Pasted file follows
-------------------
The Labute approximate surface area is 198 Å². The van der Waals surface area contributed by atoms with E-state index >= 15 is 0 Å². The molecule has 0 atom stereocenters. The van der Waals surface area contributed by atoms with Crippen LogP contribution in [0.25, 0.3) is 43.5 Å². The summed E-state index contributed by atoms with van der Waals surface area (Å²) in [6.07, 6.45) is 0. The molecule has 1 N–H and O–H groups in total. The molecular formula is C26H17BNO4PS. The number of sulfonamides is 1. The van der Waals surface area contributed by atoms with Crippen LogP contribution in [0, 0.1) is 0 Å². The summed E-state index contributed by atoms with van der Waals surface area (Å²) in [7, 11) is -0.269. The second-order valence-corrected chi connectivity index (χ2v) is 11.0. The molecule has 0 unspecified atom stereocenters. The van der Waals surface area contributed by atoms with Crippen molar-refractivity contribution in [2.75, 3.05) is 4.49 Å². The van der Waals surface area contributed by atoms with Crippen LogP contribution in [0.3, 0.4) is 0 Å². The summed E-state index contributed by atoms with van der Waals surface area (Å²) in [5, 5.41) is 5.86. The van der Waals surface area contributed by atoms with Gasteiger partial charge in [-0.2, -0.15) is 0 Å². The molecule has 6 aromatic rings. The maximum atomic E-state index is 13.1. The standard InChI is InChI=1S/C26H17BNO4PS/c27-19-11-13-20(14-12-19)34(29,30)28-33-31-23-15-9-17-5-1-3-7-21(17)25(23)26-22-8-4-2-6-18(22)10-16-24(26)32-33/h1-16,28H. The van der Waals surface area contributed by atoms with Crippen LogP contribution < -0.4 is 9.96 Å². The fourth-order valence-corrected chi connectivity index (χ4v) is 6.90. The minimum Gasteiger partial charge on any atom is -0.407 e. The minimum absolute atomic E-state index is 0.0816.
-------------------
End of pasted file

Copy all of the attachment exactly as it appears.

The Labute approximate surface area is 198 Å². The van der Waals surface area contributed by atoms with E-state index >= 15 is 0 Å². The molecule has 0 atom stereocenters. The van der Waals surface area contributed by atoms with Crippen LogP contribution in [0.25, 0.3) is 43.5 Å². The summed E-state index contributed by atoms with van der Waals surface area (Å²) in [6.07, 6.45) is 0. The molecule has 1 N–H and O–H groups in total. The molecular formula is C26H17BNO4PS. The number of sulfonamides is 1. The van der Waals surface area contributed by atoms with Crippen LogP contribution in [0, 0.1) is 0 Å². The summed E-state index contributed by atoms with van der Waals surface area (Å²) in [7, 11) is -0.269. The second-order valence-corrected chi connectivity index (χ2v) is 11.0. The molecule has 0 unspecified atom stereocenters. The van der Waals surface area contributed by atoms with Crippen molar-refractivity contribution in [2.75, 3.05) is 4.49 Å². The van der Waals surface area contributed by atoms with Crippen LogP contribution in [0.3, 0.4) is 0 Å². The summed E-state index contributed by atoms with van der Waals surface area (Å²) in [5, 5.41) is 5.86. The van der Waals surface area contributed by atoms with Gasteiger partial charge in [-0.2, -0.15) is 0 Å². The molecule has 6 aromatic rings. The maximum atomic E-state index is 13.1. The standard InChI is InChI=1S/C26H17BNO4PS/c27-19-11-13-20(14-12-19)34(29,30)28-33-31-23-15-9-17-5-1-3-7-21(17)25(23)26-22-8-4-2-6-18(22)10-16-24(26)32-33/h1-16,28H. The van der Waals surface area contributed by atoms with Crippen LogP contribution < -0.4 is 9.96 Å². The fourth-order valence-corrected chi connectivity index (χ4v) is 6.90. The minimum Gasteiger partial charge on any atom is -0.407 e. The minimum absolute atomic E-state index is 0.0816.